Listen to public radio’s “Performance Today” on any given morning and there’s a good chance you will hear JoAnn Falletta conducting the Buffalo Philharmonic or some other symphony orchestra. In the classical music world, Falletta has become a force to reckon with.

She serves as the music director of the Buffalo Philharmonic Orchestra and the Virginia Symphony Orchestra, principal conductor of the Ulster Orchestra in Belfast, Northern Ireland, and principal guest conductor of the Brevard Music Center.

Additionally, she tours, making guest conducting appearances around the world. Her discography is enlarging significantly.

She is leading the Charleston Symphony this weekend in two performances of an all-Russian program, featuring the young Charleston pianist Micah McLaurin and winners of the symphony’s “Share the Stage” contest.

Several high school string players will join the orchestra for the performance of Tchaikovsky’s Selections from “Swan Lake.”

In anticipation of her appearance in Charleston, The Post and Courier asked Falletta a few questions about her career and the state of classical music in the U.S.

Q: You are in high demand. You maintain strong relationships with several institutions, manage a number of guest-conductor appearances and spend significant time in the recording studio. How do you do it?

A: I have to plan my schedule very carefully, often a year or two in advance. So I unfortunately cannot be very spontaneous about my life! But there are two compelling ways I can find the energy for all the concerts and traveling: first, the extraordinary power of the music itself (I think it is the greatest artistic legacy we have); and secondly, the energy and excellence of the musicians in the orchestras (I believe that the orchestra is the finest team in the world).

It is such a privilege for me to stand on the podium surrounded by the incredible musicians in an orchestra.

Q: For years now, you have made a career leading orchestras in mid-size cities such as Buffalo and Norfolk. I guess you like coming to Charleston, too. What is it about these orchestras that appeals to you?

A: I believe that orchestras in mid-size cities can have a greater impact on the quality of life in their regions. Often they can form stronger bonds with the people of their communities as well, and develop truly significant partnerships with individuals, companies and other organizations.

It is thrilling for me to realize that our orchestras and our musicians are making a real difference in our city, making life richer and more beautiful for our neighbors.

Because of our close connection to our region, we can take risks and be adventurous as well, knowing that we are an intrinsic part of the tapestry of life there.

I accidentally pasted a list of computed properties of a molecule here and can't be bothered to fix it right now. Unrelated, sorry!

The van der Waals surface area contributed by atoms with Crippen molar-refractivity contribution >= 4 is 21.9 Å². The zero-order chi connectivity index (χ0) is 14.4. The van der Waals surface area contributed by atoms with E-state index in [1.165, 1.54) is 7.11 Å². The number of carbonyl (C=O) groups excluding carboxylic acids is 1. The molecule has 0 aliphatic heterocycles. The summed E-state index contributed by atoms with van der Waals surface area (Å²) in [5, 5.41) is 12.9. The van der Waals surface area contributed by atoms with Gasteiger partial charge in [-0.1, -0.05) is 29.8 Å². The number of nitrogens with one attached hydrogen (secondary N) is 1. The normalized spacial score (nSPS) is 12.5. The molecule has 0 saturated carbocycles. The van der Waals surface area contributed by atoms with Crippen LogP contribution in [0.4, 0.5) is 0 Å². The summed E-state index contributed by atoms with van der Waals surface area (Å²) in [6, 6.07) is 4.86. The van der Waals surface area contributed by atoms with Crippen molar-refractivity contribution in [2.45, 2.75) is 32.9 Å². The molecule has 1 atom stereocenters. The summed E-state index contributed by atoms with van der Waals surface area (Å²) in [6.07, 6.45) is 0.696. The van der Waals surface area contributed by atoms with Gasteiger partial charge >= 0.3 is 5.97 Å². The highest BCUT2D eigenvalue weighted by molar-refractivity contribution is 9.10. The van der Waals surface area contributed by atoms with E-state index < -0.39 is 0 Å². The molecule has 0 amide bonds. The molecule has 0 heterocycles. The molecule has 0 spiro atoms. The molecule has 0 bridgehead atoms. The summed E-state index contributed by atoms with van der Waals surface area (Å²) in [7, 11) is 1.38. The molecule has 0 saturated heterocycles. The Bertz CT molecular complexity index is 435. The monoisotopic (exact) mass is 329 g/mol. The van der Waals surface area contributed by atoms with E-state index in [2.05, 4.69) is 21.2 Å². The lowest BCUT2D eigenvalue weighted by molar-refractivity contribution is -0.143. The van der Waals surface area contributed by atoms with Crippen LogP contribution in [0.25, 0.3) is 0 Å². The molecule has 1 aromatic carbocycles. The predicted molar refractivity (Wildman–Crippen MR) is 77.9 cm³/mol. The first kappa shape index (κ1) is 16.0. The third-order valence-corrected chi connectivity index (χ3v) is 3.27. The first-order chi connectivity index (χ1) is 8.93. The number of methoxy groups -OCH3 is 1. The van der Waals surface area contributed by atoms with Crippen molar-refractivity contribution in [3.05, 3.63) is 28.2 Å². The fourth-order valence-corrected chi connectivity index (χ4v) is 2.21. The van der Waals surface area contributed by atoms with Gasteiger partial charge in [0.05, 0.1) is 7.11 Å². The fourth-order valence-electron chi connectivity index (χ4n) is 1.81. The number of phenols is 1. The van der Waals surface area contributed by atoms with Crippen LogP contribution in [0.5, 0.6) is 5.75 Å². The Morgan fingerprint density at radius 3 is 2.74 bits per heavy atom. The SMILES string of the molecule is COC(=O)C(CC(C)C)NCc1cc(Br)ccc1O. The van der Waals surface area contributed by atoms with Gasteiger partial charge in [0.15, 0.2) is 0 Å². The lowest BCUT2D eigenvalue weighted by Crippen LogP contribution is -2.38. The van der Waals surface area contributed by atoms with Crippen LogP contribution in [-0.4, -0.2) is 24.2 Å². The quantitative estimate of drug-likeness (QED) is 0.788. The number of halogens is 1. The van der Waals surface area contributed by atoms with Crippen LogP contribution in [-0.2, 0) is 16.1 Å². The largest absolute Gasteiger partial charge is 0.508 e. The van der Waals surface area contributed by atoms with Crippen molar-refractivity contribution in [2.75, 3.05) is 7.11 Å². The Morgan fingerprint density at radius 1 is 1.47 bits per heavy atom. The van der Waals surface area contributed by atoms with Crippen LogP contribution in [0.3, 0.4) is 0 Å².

Q: You are coming to Charleston for the second time, leading the CSO in an all-Russian program featuring 18-year-old piano soloist Micah McLaurin. What’s it like working with young talent? Can you describe a little the nature of the conductor-soloist connection?

A: I cannot wait to work with Micah! I have heard wonderful things about him. It is really exciting to have the chance to work with talented young people: their enthusiasm, their discovery of music, their freshness and optimism are deeply inspiring.

And working with a soloist is a true collaboration. We have to get to know each other musically to create an interpretation that is a combination of both of our personalities.

Q: It seems to me you are part of a new generation of musicians tasked with ensuring that classical music remains a vital force in the cultural life of our communities, even in the face of so much competition, economic challenges, distractions and diversions. Do you think of yourself as a musical envoy?

A: I think of myself in a way as an ambassador for music, and it is a privilege to share my love of this art.

I am so happy to have the chance to open the window to the extraordinary world of orchestral music, to reach out to new audiences, to explore music with our listeners, to keep our symphonic tradition vibrant, growing and powerful.

We have to be ready to pursue different avenues and to think about our presentations differently, and always to offer the most committed and passionate performances!

Q: On a related note, what do you think the future holds for symphony orchestras in the U.S.?

A: Symphony orchestras are going through a period of change in the world now, but I believe that they will emerge from these challenges stronger than ever.

Classical music is too powerful, too relevant, too important to our lives to ever be lost!

I think that the future will find us exploring different ways to present orchestral music, and the wonder of this art form will continue to fill our lives with beauty.